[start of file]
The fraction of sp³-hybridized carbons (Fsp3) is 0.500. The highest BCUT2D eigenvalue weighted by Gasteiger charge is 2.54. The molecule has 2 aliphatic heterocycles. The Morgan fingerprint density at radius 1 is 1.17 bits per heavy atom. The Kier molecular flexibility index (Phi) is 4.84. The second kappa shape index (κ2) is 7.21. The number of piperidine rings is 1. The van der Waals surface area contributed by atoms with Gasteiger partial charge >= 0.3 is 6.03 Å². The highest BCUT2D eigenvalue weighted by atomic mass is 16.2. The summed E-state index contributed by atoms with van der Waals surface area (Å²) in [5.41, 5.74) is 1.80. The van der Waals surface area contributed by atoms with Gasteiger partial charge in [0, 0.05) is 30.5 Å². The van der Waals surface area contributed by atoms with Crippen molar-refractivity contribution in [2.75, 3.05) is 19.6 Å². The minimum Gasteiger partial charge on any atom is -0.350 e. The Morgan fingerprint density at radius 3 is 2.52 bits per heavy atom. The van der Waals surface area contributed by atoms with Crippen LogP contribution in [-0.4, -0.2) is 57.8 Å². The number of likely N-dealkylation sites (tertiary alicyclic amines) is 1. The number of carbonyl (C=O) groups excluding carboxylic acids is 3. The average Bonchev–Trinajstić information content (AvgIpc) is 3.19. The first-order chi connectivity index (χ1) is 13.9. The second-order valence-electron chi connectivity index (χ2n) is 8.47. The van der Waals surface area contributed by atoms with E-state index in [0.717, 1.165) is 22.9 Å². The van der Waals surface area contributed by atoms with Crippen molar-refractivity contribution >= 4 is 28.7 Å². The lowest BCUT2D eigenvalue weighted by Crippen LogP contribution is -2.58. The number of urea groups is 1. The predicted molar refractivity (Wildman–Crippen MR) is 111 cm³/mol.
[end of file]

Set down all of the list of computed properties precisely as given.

The fraction of sp³-hybridized carbons (Fsp3) is 0.500. The highest BCUT2D eigenvalue weighted by Gasteiger charge is 2.54. The molecule has 2 aliphatic heterocycles. The Morgan fingerprint density at radius 1 is 1.17 bits per heavy atom. The Kier molecular flexibility index (Phi) is 4.84. The second kappa shape index (κ2) is 7.21. The number of piperidine rings is 1. The van der Waals surface area contributed by atoms with Gasteiger partial charge >= 0.3 is 6.03 Å². The highest BCUT2D eigenvalue weighted by atomic mass is 16.2. The summed E-state index contributed by atoms with van der Waals surface area (Å²) in [5.41, 5.74) is 1.80. The van der Waals surface area contributed by atoms with Gasteiger partial charge in [0, 0.05) is 30.5 Å². The van der Waals surface area contributed by atoms with Crippen molar-refractivity contribution in [2.75, 3.05) is 19.6 Å². The minimum Gasteiger partial charge on any atom is -0.350 e. The Morgan fingerprint density at radius 3 is 2.52 bits per heavy atom. The van der Waals surface area contributed by atoms with Crippen LogP contribution in [-0.4, -0.2) is 57.8 Å². The number of likely N-dealkylation sites (tertiary alicyclic amines) is 1. The number of carbonyl (C=O) groups excluding carboxylic acids is 3. The average Bonchev–Trinajstić information content (AvgIpc) is 3.19. The first-order chi connectivity index (χ1) is 13.9. The second-order valence-electron chi connectivity index (χ2n) is 8.47. The van der Waals surface area contributed by atoms with E-state index in [0.717, 1.165) is 22.9 Å². The van der Waals surface area contributed by atoms with Crippen molar-refractivity contribution >= 4 is 28.7 Å². The lowest BCUT2D eigenvalue weighted by Crippen LogP contribution is -2.58. The number of urea groups is 1. The predicted molar refractivity (Wildman–Crippen MR) is 111 cm³/mol.